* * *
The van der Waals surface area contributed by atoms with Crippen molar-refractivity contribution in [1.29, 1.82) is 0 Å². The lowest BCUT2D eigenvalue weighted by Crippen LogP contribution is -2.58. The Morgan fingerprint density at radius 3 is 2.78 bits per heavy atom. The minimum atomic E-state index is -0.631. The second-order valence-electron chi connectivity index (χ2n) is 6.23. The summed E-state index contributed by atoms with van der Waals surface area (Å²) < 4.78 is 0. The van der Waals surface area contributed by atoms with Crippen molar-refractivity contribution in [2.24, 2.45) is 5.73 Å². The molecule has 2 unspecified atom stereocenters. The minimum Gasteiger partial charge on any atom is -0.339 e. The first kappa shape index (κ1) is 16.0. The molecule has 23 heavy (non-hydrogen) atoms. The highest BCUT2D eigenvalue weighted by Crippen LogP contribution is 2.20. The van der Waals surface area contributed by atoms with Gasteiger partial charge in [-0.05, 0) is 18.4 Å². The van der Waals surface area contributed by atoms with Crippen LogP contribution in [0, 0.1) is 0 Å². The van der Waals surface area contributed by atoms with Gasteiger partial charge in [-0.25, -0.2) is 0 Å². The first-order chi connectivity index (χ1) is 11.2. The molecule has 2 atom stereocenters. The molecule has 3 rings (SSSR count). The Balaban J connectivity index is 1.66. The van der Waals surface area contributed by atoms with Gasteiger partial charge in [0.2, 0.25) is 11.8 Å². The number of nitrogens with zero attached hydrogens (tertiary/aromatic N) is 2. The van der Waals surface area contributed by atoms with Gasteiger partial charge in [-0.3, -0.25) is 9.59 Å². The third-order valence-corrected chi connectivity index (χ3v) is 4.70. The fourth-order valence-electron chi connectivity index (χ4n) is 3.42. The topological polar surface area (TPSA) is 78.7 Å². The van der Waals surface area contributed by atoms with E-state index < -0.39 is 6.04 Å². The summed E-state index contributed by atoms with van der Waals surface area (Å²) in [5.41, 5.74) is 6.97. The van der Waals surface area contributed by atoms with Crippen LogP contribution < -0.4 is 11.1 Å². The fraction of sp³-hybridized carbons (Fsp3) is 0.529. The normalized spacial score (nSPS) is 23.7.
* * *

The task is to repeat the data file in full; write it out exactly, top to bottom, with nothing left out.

The van der Waals surface area contributed by atoms with Crippen molar-refractivity contribution in [1.29, 1.82) is 0 Å². The lowest BCUT2D eigenvalue weighted by Crippen LogP contribution is -2.58. The Morgan fingerprint density at radius 3 is 2.78 bits per heavy atom. The minimum atomic E-state index is -0.631. The second-order valence-electron chi connectivity index (χ2n) is 6.23. The summed E-state index contributed by atoms with van der Waals surface area (Å²) < 4.78 is 0. The van der Waals surface area contributed by atoms with Crippen molar-refractivity contribution in [2.24, 2.45) is 5.73 Å². The molecule has 2 unspecified atom stereocenters. The minimum Gasteiger partial charge on any atom is -0.339 e. The first kappa shape index (κ1) is 16.0. The molecule has 23 heavy (non-hydrogen) atoms. The highest BCUT2D eigenvalue weighted by Crippen LogP contribution is 2.20. The van der Waals surface area contributed by atoms with Gasteiger partial charge in [-0.05, 0) is 18.4 Å². The van der Waals surface area contributed by atoms with Crippen LogP contribution in [0, 0.1) is 0 Å². The van der Waals surface area contributed by atoms with Gasteiger partial charge in [-0.25, -0.2) is 0 Å². The first-order chi connectivity index (χ1) is 11.2. The molecule has 2 atom stereocenters. The molecule has 3 rings (SSSR count). The Balaban J connectivity index is 1.66. The van der Waals surface area contributed by atoms with Gasteiger partial charge in [0.2, 0.25) is 11.8 Å². The number of nitrogens with zero attached hydrogens (tertiary/aromatic N) is 2. The van der Waals surface area contributed by atoms with Gasteiger partial charge in [-0.3, -0.25) is 9.59 Å². The third-order valence-corrected chi connectivity index (χ3v) is 4.70. The fourth-order valence-electron chi connectivity index (χ4n) is 3.42. The topological polar surface area (TPSA) is 78.7 Å². The van der Waals surface area contributed by atoms with E-state index < -0.39 is 6.04 Å². The summed E-state index contributed by atoms with van der Waals surface area (Å²) in [5.41, 5.74) is 6.97. The van der Waals surface area contributed by atoms with Crippen LogP contribution < -0.4 is 11.1 Å². The fraction of sp³-hybridized carbons (Fsp3) is 0.529. The normalized spacial score (nSPS) is 23.7.